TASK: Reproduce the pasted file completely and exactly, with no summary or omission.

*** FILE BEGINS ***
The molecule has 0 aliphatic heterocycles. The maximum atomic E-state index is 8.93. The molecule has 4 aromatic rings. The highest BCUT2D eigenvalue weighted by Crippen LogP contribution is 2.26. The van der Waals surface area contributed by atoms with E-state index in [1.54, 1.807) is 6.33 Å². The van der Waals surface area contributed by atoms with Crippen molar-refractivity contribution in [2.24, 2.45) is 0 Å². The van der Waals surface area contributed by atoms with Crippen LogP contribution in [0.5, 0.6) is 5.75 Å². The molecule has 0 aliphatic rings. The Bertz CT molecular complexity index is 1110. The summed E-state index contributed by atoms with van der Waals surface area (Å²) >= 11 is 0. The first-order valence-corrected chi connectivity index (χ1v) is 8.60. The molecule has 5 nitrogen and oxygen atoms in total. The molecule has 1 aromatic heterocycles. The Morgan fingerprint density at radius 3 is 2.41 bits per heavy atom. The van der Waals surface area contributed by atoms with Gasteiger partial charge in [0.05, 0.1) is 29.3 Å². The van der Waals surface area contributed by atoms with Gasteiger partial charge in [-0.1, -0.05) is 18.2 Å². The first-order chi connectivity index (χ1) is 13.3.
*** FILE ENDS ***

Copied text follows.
The molecule has 0 aliphatic heterocycles. The maximum atomic E-state index is 8.93. The molecule has 4 aromatic rings. The highest BCUT2D eigenvalue weighted by Crippen LogP contribution is 2.26. The van der Waals surface area contributed by atoms with E-state index in [1.54, 1.807) is 6.33 Å². The van der Waals surface area contributed by atoms with Crippen molar-refractivity contribution in [2.24, 2.45) is 0 Å². The van der Waals surface area contributed by atoms with Crippen LogP contribution in [0.5, 0.6) is 5.75 Å². The molecule has 0 aliphatic rings. The Bertz CT molecular complexity index is 1110. The summed E-state index contributed by atoms with van der Waals surface area (Å²) >= 11 is 0. The first-order valence-corrected chi connectivity index (χ1v) is 8.60. The molecule has 5 nitrogen and oxygen atoms in total. The molecule has 1 aromatic heterocycles. The Morgan fingerprint density at radius 3 is 2.41 bits per heavy atom. The van der Waals surface area contributed by atoms with Gasteiger partial charge in [0.05, 0.1) is 29.3 Å². The van der Waals surface area contributed by atoms with Gasteiger partial charge in [-0.1, -0.05) is 18.2 Å². The first-order chi connectivity index (χ1) is 13.3.